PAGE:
Sunday, 27 October 2013

A visit

Sunday 27th October 2013
Due to the clocks going back there was a good opportunity for a lie in this morning, well for me anyway. Unfortunately Cath had a rough night. Yesterday she started to get pain in her upper arm area, which got much worse overnight to the point where she couldn't get much sleep. She ended up sleeping in a chair poor girl. Looks like she's got what is commonly called frozen shoulder. Very painful.
At about 11 am our expected guests arrived, bearing gifts. Not only a lovely fruit cake, but a very nice little wind up LED lantern.
Andy and Gill West, Kevin and Jane Jones had been visiting the Railway Museum in York, and broke their journey back home to call on us.
It was wonderful to see them again and reminisce about "old times". Also to get the news of old friends from Glavon TRs.
Unfortunately the only picture I got of our group is not a good one. I used my phone instead of getting my camera out.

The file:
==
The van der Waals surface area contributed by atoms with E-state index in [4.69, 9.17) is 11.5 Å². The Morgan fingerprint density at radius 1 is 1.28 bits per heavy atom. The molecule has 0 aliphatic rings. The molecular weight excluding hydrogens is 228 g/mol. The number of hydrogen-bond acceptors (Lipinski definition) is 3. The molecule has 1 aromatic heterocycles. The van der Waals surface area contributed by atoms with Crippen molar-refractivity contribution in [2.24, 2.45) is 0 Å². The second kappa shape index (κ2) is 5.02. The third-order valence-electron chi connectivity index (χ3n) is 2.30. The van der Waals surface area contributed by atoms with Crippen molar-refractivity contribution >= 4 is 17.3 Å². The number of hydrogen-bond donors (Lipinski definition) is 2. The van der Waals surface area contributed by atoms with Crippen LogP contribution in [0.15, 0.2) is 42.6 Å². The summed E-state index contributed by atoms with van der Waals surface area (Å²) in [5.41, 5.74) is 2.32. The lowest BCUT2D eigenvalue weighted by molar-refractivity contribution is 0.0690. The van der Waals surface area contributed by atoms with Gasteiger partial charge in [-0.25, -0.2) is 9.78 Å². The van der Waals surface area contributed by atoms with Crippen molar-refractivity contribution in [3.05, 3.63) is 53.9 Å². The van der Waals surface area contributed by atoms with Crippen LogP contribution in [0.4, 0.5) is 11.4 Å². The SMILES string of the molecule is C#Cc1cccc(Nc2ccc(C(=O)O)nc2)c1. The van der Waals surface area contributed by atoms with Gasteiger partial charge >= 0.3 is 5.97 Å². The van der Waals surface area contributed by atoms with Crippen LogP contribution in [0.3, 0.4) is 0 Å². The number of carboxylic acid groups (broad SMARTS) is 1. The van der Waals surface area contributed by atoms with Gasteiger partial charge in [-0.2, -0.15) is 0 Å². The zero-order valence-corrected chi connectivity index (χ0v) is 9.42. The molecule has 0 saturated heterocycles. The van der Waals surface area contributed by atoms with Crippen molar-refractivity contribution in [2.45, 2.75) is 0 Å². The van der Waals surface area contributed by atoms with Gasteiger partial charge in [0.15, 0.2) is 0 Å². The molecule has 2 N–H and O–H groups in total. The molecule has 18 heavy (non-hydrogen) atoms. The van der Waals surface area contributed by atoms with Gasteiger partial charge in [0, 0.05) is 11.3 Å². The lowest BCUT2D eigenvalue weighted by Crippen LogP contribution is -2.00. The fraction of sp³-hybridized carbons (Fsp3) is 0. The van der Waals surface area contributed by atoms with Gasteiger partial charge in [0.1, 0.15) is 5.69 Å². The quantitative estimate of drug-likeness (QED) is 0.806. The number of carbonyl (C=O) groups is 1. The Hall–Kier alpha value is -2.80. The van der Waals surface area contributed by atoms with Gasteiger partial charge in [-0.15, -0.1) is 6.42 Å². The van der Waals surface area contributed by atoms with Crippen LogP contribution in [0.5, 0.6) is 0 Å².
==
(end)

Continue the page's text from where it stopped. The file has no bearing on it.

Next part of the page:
Luckily others took pictures, and I hope they will send them back to me for inclusion in my album.
Thanks to all of you for coming to visit. We may see you some time in the new year when we once again visit Bristol.

Friday, 25 October 2013

Storm coming

Friday 25th October 2013
Its Friday evening and after a wet morning the sky cleared up a treat, the afternoon was lovely. As the sun sets once again the clouds are gathering out to the west, and I'm sure I've heard a rumble of thunder.
 Cath reminded me about 20 minutes ago that I was going to check out electric meter to make sure we had enough. Oh damn! I think we've got another card. Oh dear, we haven't. Check meter, only £1.60 left, probably not enough for the weekend, and the office is shut.
A quick trip to Sally and Mike's boat "Bendigo", and as ever they have spares. What would we do without them, so helpful.
On the shaft seal front, I've given up my attempt to just change the lip seals. Dave, from "Pas Meche" had to have his complete shaft, seal and tail bearing replaced recently, and he kept some of the bits, which included the seal housing.
I thought that this would give me a chance to change the seals in the housing and then have one ready to slip into place when I started the job.
When I had a look at his housing, I wasn't able to get the old ones out, because they appear to be molded in place. This gave me pause for thought.